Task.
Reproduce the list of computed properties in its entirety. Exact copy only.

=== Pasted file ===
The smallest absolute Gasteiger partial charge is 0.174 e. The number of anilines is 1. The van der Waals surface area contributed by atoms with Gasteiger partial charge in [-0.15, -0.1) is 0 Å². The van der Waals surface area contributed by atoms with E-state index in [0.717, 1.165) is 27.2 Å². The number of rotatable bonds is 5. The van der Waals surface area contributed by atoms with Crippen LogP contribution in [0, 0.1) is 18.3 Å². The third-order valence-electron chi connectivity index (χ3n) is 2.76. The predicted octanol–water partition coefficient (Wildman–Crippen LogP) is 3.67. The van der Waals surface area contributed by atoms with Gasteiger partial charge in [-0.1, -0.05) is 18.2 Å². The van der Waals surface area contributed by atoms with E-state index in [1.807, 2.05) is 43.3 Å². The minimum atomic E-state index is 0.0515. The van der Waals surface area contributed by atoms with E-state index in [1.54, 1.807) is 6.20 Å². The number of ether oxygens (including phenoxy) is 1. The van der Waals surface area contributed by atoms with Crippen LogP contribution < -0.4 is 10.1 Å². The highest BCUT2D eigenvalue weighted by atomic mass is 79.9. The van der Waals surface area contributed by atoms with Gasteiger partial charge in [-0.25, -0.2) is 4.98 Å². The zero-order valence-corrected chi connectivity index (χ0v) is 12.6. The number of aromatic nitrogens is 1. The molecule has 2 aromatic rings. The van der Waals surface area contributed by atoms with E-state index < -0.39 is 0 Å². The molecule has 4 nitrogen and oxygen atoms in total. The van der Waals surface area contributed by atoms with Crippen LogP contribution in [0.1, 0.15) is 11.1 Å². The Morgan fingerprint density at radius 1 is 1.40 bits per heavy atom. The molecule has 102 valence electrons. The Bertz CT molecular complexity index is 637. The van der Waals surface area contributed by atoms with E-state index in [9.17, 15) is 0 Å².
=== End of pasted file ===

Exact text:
The smallest absolute Gasteiger partial charge is 0.174 e. The number of anilines is 1. The van der Waals surface area contributed by atoms with Gasteiger partial charge in [-0.15, -0.1) is 0 Å². The van der Waals surface area contributed by atoms with E-state index in [0.717, 1.165) is 27.2 Å². The number of rotatable bonds is 5. The van der Waals surface area contributed by atoms with Crippen LogP contribution in [0, 0.1) is 18.3 Å². The third-order valence-electron chi connectivity index (χ3n) is 2.76. The predicted octanol–water partition coefficient (Wildman–Crippen LogP) is 3.67. The van der Waals surface area contributed by atoms with Gasteiger partial charge in [-0.1, -0.05) is 18.2 Å². The van der Waals surface area contributed by atoms with E-state index in [1.807, 2.05) is 43.3 Å². The minimum atomic E-state index is 0.0515. The van der Waals surface area contributed by atoms with E-state index in [1.54, 1.807) is 6.20 Å². The number of ether oxygens (including phenoxy) is 1. The van der Waals surface area contributed by atoms with Crippen LogP contribution < -0.4 is 10.1 Å². The highest BCUT2D eigenvalue weighted by atomic mass is 79.9. The van der Waals surface area contributed by atoms with Gasteiger partial charge in [-0.25, -0.2) is 4.98 Å². The zero-order valence-corrected chi connectivity index (χ0v) is 12.6. The number of aromatic nitrogens is 1. The molecule has 2 aromatic rings. The van der Waals surface area contributed by atoms with E-state index < -0.39 is 0 Å². The molecule has 4 nitrogen and oxygen atoms in total. The van der Waals surface area contributed by atoms with Crippen LogP contribution in [0.1, 0.15) is 11.1 Å². The Morgan fingerprint density at radius 1 is 1.40 bits per heavy atom. The molecule has 102 valence electrons. The Bertz CT molecular complexity index is 637. The van der Waals surface area contributed by atoms with E-state index in [9.17, 15) is 0 Å².